Trafficking Survivor and Advocate Calls on Kentucky to Better Protect Victims

During National Slavery and Human Trafficking Prevention Month, The Courier-Journal published a powerful op-ed by artist, survivor and human trafficking advocate, Margeaux Gray. Margeaux calls on Kentucky to strengthen the state’s service infrastructure and better protect victims of trafficking.

Margeaux Gray | Kentucky can do more to help trafficking victims recover

Jan. 30, 2014

When you are confronted by human trafficking, it’s likely the sensational story that grabs your attention: police raids, seedy men running distant crime rings and dramatic rescues. Society is understandably transfixed and horrified by the spectacle, and for those safely observing through the evening news, that’s where the story ends.

That exposure is critical because Americans need to know that trafficking occurs so they may one day recognize and stop it. But for each of the thousands of unnamed victims in those gripping stories — as well as those in the less public ones — the end of the crime is only the beginning of a long and difficult story.

My story is largely an invisible one. I was trafficked as a young child, right here in Kentucky. I was taken to private residences and hotels, then auctioned off to anyone willing to pay. Despite numerous unexplained, very grown-up health problems, no physician ever asked whether I was being abused. Not once. When I finally escaped at 18, the first nightmare ended.

I learned quickly that my own isolated horror would be difficult to move beyond. Consequently, I have struggled with an eating disorder, peripheral neuropathy, adrenal insufficiency and blindness — all derivative of the trauma of sexual and physical abuse. I have battled to put the suffering behind me. As a result, I’ve learned that a trafficking survivor is never 100 percent free until we rid ourselves completely of the trauma’s effects. That evolution doesn’t happen overnight, and it doesn’t happen without personal commitment as well as outside involvement.

You may not be aware that January is National Slavery and Human Trafficking Prevention Month. I firmly believe that we survivors must advocate for ourselves on all fronts, and persevere until each victim gets the care they need. Kentucky has made progress in doing right. However, survivors are being failed and steps still need to be taken.

Kentuckians should be proud of the state’s recent strides to help child victims of human trafficking. In November, the legislature released its first mandated report on the issue. It highlighted that Kentucky has some of the strongest and most comprehensive “safe harbor” laws that ensure victims are not charged with prostitution or status offenses like truancy that result from their being trafficked. This is a huge step toward acknowledging that trafficking victims truly are victims deserving of compassion and services to help them get back on their feet.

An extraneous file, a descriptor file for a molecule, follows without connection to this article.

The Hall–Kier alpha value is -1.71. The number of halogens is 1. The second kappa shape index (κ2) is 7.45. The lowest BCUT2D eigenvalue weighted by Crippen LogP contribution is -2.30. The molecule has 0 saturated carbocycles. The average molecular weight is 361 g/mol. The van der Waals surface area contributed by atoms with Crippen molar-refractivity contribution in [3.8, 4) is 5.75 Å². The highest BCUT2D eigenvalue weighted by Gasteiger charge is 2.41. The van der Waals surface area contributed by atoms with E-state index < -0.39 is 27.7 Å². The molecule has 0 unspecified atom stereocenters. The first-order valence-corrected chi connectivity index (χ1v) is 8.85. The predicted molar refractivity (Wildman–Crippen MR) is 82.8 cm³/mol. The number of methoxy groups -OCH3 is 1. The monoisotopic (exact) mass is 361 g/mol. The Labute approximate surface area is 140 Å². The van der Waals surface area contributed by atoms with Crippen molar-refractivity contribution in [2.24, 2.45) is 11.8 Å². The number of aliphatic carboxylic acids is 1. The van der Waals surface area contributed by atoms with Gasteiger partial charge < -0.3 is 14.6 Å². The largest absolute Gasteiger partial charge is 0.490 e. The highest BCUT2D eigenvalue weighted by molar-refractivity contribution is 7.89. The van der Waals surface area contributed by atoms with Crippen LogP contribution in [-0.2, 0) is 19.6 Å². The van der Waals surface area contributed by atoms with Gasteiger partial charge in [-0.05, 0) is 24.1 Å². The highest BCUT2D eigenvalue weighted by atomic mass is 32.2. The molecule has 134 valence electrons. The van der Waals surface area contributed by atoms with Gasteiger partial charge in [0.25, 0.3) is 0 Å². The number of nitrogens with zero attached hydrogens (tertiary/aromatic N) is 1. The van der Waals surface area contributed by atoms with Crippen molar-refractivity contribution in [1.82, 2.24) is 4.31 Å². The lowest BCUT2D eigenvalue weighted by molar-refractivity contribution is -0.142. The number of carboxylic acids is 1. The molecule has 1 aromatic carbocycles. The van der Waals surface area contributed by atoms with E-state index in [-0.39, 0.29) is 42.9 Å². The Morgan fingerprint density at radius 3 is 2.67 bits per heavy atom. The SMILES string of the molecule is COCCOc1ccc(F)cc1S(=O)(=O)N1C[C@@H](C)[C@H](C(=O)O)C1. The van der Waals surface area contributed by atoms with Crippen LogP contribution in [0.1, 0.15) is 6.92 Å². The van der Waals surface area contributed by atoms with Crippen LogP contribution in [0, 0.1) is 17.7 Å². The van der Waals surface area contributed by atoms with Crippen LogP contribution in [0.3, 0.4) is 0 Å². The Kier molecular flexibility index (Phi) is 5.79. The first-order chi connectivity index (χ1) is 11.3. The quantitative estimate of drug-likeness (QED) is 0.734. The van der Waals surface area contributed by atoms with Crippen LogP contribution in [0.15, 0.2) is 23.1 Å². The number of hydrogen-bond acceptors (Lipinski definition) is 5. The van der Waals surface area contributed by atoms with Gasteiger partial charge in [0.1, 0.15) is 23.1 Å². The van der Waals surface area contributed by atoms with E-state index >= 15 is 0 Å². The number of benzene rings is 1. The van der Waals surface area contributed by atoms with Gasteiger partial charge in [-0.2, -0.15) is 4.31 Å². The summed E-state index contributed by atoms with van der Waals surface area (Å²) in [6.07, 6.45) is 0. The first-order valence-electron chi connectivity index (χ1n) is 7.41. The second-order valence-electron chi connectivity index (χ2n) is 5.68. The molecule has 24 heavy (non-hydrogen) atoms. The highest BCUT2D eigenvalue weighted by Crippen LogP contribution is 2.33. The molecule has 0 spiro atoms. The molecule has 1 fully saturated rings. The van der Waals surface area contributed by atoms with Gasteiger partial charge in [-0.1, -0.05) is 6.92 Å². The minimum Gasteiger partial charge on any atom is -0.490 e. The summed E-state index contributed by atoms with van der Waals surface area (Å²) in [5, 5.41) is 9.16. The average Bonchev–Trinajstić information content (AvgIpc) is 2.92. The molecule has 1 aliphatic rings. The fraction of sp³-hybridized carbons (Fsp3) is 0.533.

Yet we are failing victims by not adequately providing those essential services. If it were not for art therapy and other psychological assistance I have received, I very likely would not have survived even after I escaped my trafficker. Every survivor deserves the same chance to be truly free. We need to make the right to psychological services a legal right.

Given the newness of Kentucky’s laws, the service infrastructure is still a work in progress and needs to be enhanced to specifically address the unique needs of child victims of human trafficking. I hope you will help me urge lawmakers to understand the complexity of a survivor’s healing process, and ensure our perspectives are involved as they develop those services.

At the federal level, the Congress just passed a 2014 spending bill that increases funding for anti-trafficking programs and victims services for the first time in a decade. This is good news, but we need to do even more to make sure all trafficking victims get the emergency and long-term services they need to recover.

This month especially, when confronted by the hard and uncomfortable reality that human trafficking exists right here at home, I hope you will consider the rest of the story — the one that doesn’t end with a “happy” sensational, rescue-type finale. I hope you will consider that the story only reaches its right conclusion when, after the rescue, victims are facilitated in restoring their mind, body and spirit.

Margeaux Gray, of Louisville, is an artist, student and anti-trafficking advocate.


The Alliance to End Slavery and Trafficking (ATEST) is a U.S. based coalition that advocates for solutions to prevent and end all forms of human trafficking and modern slavery around the world.

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